Going back to other days in Shelbyville Mr. Powell was a leader in athletics.  All that he did he did well.  He played base ball, he fished, he was an expert with the gun.  When the first bicycle was invented he introduced it to Shelbyville, the old high wheel machine.  He was captain of the bicycle club, leading his fellows on the century runs, which were very popular at that time.  He introduced the new wheel to Shelbyville and was an expert rider.  His fine manly disposition, his happy state of mind, made him a natural leader and the young men were glad to fall in behind him.
          Mr. Powell was married to  Harriett L. Smithers  on June 27, 1888.  While Mr. Powell was popular in business circles, he and his wife were also leaders in social affairs.  No couple was ever more popular, they winning their way by their grace of manners and their pleasant and agreeable ways.  He lived a good life, a pure life, an honest manly life and in passing on he left an imprint for good on the community in which he lived so long.
          Mr. Powell was a member of the Benevolent and Protective Order of Elks and of Chilion Lodge Knights of Pythias.  The latter lodge will participate in the funeral services.
Contributed by Barb Huff  for Sheila Maynor


The  Shelbyville  Republican
Tuesday, December 3, 1918
Page 1, column 6
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MYSTERY  UNCLEARED
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Coroner Files Report
On The Death Of
Mrs. William Powell Late Today
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FIND  BLOOD  MARKS
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          "Death was caused in a manner unknown to me,"  was the verdict filed today by Dr. George I. Inlow, county coroner, on the death of  Mrs. William Powell, who was found burned to a crisp recently at her home east of Waldron.
          The coroner in a report accompanying his verdict and the testimony of the witnesses heard, stated that a bottle of acid had been found on a stove in the room where the body was discovered, but that he could not determine that any had been taken from the bottle.  No burned matches he said were found on the floor or on the stove.
          In the testimony of William Powell, the husband of the woman, he told of finding her hair and blood on one of the chairs in the house.
Submitted by Barb Huff


The  Shelbyville  Democrat
(Shelbyville, IN)
Friday, November 22, 1918
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NO  CLEW[sic]  TO  TRAGEDY
OF  WOMAN'S  DEATH
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Coroner Inlow Working On Evidence
That Will Probably Be Of Interest
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          Nothing that would lead to a clew (sic) to the mysterious death of  Mrs. William Powell, whose burned body was found lying on the floor of the summer kitchen at her home, east of Waldron, Thursday afternoon, altho (sic) Coroner Inlow is now working on what will probably be a plausible explanation of the terrible tragedy.  It is not thought that her clothing ignited from the gas fire in the stove, as the lids were on tightly and there was no opening thru (sic) which the fire could have reached her.  The body was lying three feet from the stove, on its back, the floor under the body being the only part of the room that was burned.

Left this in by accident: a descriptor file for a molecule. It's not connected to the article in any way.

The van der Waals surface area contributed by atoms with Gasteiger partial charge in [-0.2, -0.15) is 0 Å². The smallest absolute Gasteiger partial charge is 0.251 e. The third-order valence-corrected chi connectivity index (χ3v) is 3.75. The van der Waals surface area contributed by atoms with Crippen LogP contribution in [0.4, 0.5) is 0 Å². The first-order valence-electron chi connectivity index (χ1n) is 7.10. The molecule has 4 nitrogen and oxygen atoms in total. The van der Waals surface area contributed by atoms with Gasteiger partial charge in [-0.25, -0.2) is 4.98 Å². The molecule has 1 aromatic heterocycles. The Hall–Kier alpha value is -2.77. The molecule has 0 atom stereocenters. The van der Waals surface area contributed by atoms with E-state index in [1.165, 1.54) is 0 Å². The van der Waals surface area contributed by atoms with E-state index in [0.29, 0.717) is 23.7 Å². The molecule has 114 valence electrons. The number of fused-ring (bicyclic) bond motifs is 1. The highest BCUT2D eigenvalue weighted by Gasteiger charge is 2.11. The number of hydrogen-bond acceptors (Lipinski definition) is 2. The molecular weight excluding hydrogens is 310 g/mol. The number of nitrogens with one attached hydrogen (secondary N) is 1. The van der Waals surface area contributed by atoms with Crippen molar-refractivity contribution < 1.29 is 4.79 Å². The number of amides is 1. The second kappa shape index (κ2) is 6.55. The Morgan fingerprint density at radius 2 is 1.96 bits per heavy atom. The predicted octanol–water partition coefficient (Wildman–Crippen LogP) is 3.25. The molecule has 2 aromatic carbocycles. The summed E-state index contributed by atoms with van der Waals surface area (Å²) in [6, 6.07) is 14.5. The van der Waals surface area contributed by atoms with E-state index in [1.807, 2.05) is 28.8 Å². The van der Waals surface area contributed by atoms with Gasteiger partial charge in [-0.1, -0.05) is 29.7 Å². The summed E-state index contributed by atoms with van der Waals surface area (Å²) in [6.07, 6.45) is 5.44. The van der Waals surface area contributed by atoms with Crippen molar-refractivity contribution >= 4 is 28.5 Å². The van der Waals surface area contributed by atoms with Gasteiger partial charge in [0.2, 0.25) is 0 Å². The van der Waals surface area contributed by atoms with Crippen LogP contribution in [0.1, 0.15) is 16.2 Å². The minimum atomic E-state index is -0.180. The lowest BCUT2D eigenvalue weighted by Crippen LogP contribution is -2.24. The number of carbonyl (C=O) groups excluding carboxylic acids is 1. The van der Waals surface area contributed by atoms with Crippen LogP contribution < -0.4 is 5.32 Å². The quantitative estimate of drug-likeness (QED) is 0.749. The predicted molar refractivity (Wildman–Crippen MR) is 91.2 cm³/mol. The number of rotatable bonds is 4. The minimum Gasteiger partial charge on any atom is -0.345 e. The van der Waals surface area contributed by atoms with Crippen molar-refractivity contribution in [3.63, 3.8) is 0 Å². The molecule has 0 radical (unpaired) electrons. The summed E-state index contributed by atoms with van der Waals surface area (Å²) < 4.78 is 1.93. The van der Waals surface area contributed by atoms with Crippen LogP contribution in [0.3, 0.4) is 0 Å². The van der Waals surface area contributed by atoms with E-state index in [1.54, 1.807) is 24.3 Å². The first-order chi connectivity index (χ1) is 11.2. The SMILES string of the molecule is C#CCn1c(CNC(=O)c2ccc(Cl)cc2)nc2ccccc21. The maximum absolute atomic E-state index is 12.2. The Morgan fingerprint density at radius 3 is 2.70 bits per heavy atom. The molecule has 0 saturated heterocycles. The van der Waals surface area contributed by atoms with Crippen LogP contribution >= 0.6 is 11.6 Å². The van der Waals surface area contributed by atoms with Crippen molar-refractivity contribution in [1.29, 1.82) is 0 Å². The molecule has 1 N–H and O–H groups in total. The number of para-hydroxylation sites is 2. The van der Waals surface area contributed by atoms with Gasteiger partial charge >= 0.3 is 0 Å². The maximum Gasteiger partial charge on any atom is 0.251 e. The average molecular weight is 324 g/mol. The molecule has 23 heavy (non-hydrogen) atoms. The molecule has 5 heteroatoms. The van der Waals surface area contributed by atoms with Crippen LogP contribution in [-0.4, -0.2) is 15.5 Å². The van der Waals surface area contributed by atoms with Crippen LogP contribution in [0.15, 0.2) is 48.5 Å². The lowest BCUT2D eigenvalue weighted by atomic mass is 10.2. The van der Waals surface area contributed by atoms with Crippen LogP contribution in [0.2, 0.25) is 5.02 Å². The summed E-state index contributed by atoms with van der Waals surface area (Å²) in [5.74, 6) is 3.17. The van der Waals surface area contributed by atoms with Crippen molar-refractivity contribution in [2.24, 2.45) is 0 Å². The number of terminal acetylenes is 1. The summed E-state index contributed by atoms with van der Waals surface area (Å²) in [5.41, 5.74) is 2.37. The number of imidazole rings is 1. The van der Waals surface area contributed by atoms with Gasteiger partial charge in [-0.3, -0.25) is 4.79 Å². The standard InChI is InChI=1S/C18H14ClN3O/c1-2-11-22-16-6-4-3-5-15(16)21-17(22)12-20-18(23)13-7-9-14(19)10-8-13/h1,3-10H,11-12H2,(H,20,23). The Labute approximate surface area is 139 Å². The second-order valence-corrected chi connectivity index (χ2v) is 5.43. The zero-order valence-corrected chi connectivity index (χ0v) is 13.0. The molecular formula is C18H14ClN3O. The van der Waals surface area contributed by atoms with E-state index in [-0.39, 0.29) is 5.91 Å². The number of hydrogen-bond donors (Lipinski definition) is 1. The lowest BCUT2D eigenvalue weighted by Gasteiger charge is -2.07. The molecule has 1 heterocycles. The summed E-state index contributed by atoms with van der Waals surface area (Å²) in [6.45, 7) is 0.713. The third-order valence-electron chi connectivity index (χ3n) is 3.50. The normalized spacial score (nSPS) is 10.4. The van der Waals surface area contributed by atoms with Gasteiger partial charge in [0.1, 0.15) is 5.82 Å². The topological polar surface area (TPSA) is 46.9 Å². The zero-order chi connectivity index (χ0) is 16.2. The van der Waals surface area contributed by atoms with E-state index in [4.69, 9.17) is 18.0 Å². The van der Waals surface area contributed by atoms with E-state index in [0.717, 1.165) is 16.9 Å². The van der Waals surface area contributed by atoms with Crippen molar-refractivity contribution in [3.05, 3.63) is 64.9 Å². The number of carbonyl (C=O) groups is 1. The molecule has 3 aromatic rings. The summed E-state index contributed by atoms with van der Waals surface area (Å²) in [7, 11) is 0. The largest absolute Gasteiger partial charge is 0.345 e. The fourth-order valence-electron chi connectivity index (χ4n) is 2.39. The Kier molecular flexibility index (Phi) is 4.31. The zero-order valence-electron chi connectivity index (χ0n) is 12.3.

Funeral services for the victim will be held at the late home Sunday afternoon at 2 o'clock.  Ralph J. Edwards, undertaker, will have charge of burial, which will be made in Ogden cemetery.
Contributed by Rochelle Riordan


A  Shelbyville  Newspaper
June 10, 1910
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Passed Away at Her Home
on Miller Street Last Evening
Following a Long Illness.
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          Mrs. Mary F. Powell,  wife of  Henry Powell,  died at their home, 77 South Miller Street, at six o'clock last evening.  Death followed a long illness which started from nervous disorders and finally resulted in a complete breakdown of the nervous system.  Brain trouble followed and the sufferer had been in a critical condition for several weeks.  She was about fifty-five years of age and is survived by her husband, two sons,  Otis and  Earl;  one daughter,  Mrs. Harry L. Goodwin;  two brothers,  Michael and  Elmer Cotterman,  and one sister,  Mrs. John McCain.
          The funeral services will be held at the Powell home at two-thirty o'clock Sunday afternoon, Rev. G. M. Smith officiating.  Interment in Forest Hill Cemetery in charge of Hagman & Hawkins.
Note:  Mary Francis Cotterman's mother died the same year Mary was born.  It was probably in childbirth or complications from it.  In 1860, 5-year-old, Mary was living on the  Buckman Deem  farm in Washington Township, Preble Co., Ohio.  Her three siblings were living with their widowed father.  Later in 1860, Mary's father, Daniel Cotterman  remarried.  The family moved to Wayne Co., Ohio, for awhile and finally to Waldron, Shelby Co., Indiana, in 1870.
Contributed by James Cowin


The  Shelbyville  Daily  Democrat
(Shelbyville, IN)
Saturday, September 2, 1899
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          Mrs. Elizabeth C. Pearce Powell,  whose death was mentioned in yesterday's issue, was born in Mifflinburg, Pa., and was at the time of her death fifty-two years of age.  Her first husband,  Charles D. Pearce,  died in 1886.  On October 1888 she was married to  L. C. Powell,  who, with one brother,  W. Y. Barber,  of Iowa, survive her.   Funeral services will be held at her late home at four o'clock a.m. (sic) Sunday, September 3, Rev. Tressler, officiating.   The casket will be open from one to 3:30 p.m. Sunday.  The interment will be in Forest Hill cemetery, in charge Edwards & Hageman.
Contributed by Rochelle Riordan


The  Shelby  Democrat
Thursday, November 12, 1896
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          Micaga Powell,  whose death occurred at noon Thursday, was born in Boone county, Kentucky, April 14, 1820, being at the time of his death seventy-six years, six months and twenty-two days.  He came with his parents to Indiana in 1831, settling near Middletown, where, in 1843, he was married to  Phoebe Vanpelt  who died in March, 1896.  To them were born ten children eight of whom are living. Funeral services were held at one p.m. Saturday, November 7, Elder Groom officiating.  Interment in Forest Hill cemetery.  Funeral in charge of Edwards & Hageman.